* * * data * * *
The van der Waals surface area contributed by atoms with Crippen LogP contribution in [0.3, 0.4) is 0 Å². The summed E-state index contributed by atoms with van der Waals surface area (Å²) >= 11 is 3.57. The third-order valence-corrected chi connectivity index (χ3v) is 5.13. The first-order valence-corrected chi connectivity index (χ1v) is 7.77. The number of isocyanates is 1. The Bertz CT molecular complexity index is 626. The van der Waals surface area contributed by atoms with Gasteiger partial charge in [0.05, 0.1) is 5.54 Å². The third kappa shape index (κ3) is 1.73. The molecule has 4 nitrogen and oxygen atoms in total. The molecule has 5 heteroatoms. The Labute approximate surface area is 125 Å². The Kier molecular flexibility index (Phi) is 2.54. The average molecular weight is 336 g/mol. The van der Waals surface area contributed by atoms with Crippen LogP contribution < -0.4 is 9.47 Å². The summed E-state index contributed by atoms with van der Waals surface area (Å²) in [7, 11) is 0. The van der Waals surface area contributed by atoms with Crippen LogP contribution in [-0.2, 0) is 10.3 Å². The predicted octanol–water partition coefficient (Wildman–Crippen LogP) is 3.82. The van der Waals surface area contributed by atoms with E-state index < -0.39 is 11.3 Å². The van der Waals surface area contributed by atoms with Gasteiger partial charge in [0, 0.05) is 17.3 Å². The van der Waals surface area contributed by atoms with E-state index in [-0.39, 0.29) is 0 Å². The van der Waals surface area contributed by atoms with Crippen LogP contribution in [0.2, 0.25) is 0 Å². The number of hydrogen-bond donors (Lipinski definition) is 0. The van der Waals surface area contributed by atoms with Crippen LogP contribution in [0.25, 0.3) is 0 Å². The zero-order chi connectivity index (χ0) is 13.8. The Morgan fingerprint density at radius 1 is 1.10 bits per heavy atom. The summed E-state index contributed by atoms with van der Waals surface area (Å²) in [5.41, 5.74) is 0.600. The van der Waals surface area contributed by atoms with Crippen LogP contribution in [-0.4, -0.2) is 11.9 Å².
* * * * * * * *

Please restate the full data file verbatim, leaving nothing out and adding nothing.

The van der Waals surface area contributed by atoms with Crippen LogP contribution in [0.3, 0.4) is 0 Å². The summed E-state index contributed by atoms with van der Waals surface area (Å²) >= 11 is 3.57. The third-order valence-corrected chi connectivity index (χ3v) is 5.13. The first-order valence-corrected chi connectivity index (χ1v) is 7.77. The number of isocyanates is 1. The Bertz CT molecular complexity index is 626. The van der Waals surface area contributed by atoms with Gasteiger partial charge in [0.05, 0.1) is 5.54 Å². The third kappa shape index (κ3) is 1.73. The molecule has 4 nitrogen and oxygen atoms in total. The molecule has 5 heteroatoms. The Labute approximate surface area is 125 Å². The Kier molecular flexibility index (Phi) is 2.54. The average molecular weight is 336 g/mol. The van der Waals surface area contributed by atoms with Crippen LogP contribution < -0.4 is 9.47 Å². The summed E-state index contributed by atoms with van der Waals surface area (Å²) in [7, 11) is 0. The van der Waals surface area contributed by atoms with Crippen LogP contribution in [-0.2, 0) is 10.3 Å². The predicted octanol–water partition coefficient (Wildman–Crippen LogP) is 3.82. The van der Waals surface area contributed by atoms with E-state index < -0.39 is 11.3 Å². The van der Waals surface area contributed by atoms with Gasteiger partial charge in [0, 0.05) is 17.3 Å². The van der Waals surface area contributed by atoms with E-state index in [-0.39, 0.29) is 0 Å². The van der Waals surface area contributed by atoms with Crippen LogP contribution in [0.2, 0.25) is 0 Å². The number of hydrogen-bond donors (Lipinski definition) is 0. The van der Waals surface area contributed by atoms with Crippen LogP contribution in [0.25, 0.3) is 0 Å². The zero-order chi connectivity index (χ0) is 13.8. The Morgan fingerprint density at radius 1 is 1.10 bits per heavy atom. The summed E-state index contributed by atoms with van der Waals surface area (Å²) in [5.41, 5.74) is 0.600. The van der Waals surface area contributed by atoms with Crippen LogP contribution in [-0.4, -0.2) is 11.9 Å².